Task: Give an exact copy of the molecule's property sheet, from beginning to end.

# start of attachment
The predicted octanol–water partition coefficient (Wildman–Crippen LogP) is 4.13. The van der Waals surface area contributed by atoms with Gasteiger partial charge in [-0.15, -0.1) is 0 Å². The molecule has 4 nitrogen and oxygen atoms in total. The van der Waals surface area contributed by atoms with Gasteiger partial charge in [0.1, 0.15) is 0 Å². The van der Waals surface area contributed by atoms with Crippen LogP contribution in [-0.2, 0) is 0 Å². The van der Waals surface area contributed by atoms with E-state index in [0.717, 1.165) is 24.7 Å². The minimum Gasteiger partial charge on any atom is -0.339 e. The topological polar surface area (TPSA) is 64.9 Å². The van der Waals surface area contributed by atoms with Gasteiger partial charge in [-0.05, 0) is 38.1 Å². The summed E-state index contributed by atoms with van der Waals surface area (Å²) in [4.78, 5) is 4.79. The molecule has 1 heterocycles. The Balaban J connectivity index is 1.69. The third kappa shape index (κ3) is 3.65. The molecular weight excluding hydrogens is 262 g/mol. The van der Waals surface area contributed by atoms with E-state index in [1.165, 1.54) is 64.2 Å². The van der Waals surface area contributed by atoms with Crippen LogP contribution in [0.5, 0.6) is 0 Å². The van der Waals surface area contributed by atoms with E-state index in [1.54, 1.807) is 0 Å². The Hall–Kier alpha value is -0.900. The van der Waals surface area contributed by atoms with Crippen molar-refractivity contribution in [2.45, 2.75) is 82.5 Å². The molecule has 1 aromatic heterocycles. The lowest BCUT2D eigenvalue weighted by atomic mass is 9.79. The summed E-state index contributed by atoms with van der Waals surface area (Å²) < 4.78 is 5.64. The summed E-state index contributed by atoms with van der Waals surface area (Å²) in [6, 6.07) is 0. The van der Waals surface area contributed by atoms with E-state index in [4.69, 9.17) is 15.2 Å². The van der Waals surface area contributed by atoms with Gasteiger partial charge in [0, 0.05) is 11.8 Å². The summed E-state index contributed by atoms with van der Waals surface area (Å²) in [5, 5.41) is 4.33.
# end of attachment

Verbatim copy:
The predicted octanol–water partition coefficient (Wildman–Crippen LogP) is 4.13. The van der Waals surface area contributed by atoms with Gasteiger partial charge in [-0.15, -0.1) is 0 Å². The molecule has 4 nitrogen and oxygen atoms in total. The van der Waals surface area contributed by atoms with Gasteiger partial charge in [0.1, 0.15) is 0 Å². The van der Waals surface area contributed by atoms with Crippen LogP contribution in [-0.2, 0) is 0 Å². The van der Waals surface area contributed by atoms with E-state index in [0.717, 1.165) is 24.7 Å². The minimum Gasteiger partial charge on any atom is -0.339 e. The topological polar surface area (TPSA) is 64.9 Å². The van der Waals surface area contributed by atoms with Gasteiger partial charge in [-0.05, 0) is 38.1 Å². The summed E-state index contributed by atoms with van der Waals surface area (Å²) in [4.78, 5) is 4.79. The molecule has 1 heterocycles. The Balaban J connectivity index is 1.69. The third kappa shape index (κ3) is 3.65. The molecular weight excluding hydrogens is 262 g/mol. The van der Waals surface area contributed by atoms with E-state index in [1.165, 1.54) is 64.2 Å². The van der Waals surface area contributed by atoms with Crippen LogP contribution in [0.5, 0.6) is 0 Å². The van der Waals surface area contributed by atoms with E-state index in [1.54, 1.807) is 0 Å². The Hall–Kier alpha value is -0.900. The van der Waals surface area contributed by atoms with Crippen molar-refractivity contribution in [2.45, 2.75) is 82.5 Å². The molecule has 1 aromatic heterocycles. The lowest BCUT2D eigenvalue weighted by atomic mass is 9.79. The summed E-state index contributed by atoms with van der Waals surface area (Å²) < 4.78 is 5.64. The summed E-state index contributed by atoms with van der Waals surface area (Å²) in [6, 6.07) is 0. The van der Waals surface area contributed by atoms with E-state index in [4.69, 9.17) is 15.2 Å². The van der Waals surface area contributed by atoms with Gasteiger partial charge in [0, 0.05) is 11.8 Å². The summed E-state index contributed by atoms with van der Waals surface area (Å²) in [5, 5.41) is 4.33.